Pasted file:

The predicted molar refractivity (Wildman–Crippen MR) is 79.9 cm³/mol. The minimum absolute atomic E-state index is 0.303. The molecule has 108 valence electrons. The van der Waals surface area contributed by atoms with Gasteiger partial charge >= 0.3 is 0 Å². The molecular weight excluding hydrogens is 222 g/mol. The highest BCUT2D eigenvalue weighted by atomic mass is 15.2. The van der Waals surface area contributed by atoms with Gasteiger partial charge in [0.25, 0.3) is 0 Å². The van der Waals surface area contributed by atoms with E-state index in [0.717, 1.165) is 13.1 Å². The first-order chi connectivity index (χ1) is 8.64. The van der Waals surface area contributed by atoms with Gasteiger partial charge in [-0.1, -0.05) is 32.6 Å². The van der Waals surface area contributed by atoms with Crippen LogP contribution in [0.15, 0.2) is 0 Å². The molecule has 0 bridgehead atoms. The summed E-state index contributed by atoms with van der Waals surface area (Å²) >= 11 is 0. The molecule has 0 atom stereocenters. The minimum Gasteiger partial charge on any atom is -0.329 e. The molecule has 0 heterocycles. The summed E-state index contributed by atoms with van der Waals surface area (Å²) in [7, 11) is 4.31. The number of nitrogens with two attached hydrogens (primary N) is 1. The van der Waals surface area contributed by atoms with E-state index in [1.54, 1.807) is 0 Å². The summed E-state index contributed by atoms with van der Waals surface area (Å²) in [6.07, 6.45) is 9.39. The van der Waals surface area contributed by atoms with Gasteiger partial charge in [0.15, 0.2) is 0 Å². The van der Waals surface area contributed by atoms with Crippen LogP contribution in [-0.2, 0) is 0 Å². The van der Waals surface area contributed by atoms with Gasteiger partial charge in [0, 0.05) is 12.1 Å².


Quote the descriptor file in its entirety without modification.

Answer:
The predicted molar refractivity (Wildman–Crippen MR) is 79.9 cm³/mol. The minimum absolute atomic E-state index is 0.303. The molecule has 108 valence electrons. The van der Waals surface area contributed by atoms with Gasteiger partial charge >= 0.3 is 0 Å². The molecular weight excluding hydrogens is 222 g/mol. The highest BCUT2D eigenvalue weighted by atomic mass is 15.2. The van der Waals surface area contributed by atoms with Gasteiger partial charge in [0.25, 0.3) is 0 Å². The van der Waals surface area contributed by atoms with E-state index in [0.717, 1.165) is 13.1 Å². The first-order chi connectivity index (χ1) is 8.64. The van der Waals surface area contributed by atoms with Gasteiger partial charge in [-0.1, -0.05) is 32.6 Å². The van der Waals surface area contributed by atoms with Crippen LogP contribution in [0.15, 0.2) is 0 Å². The molecule has 0 bridgehead atoms. The summed E-state index contributed by atoms with van der Waals surface area (Å²) >= 11 is 0. The molecule has 0 atom stereocenters. The minimum Gasteiger partial charge on any atom is -0.329 e. The molecule has 0 heterocycles. The summed E-state index contributed by atoms with van der Waals surface area (Å²) in [7, 11) is 4.31. The number of nitrogens with two attached hydrogens (primary N) is 1. The van der Waals surface area contributed by atoms with E-state index in [1.54, 1.807) is 0 Å². The summed E-state index contributed by atoms with van der Waals surface area (Å²) in [6.07, 6.45) is 9.39. The van der Waals surface area contributed by atoms with Gasteiger partial charge in [0.15, 0.2) is 0 Å². The van der Waals surface area contributed by atoms with Crippen LogP contribution in [-0.2, 0) is 0 Å². The van der Waals surface area contributed by atoms with Gasteiger partial charge in [0, 0.05) is 12.1 Å².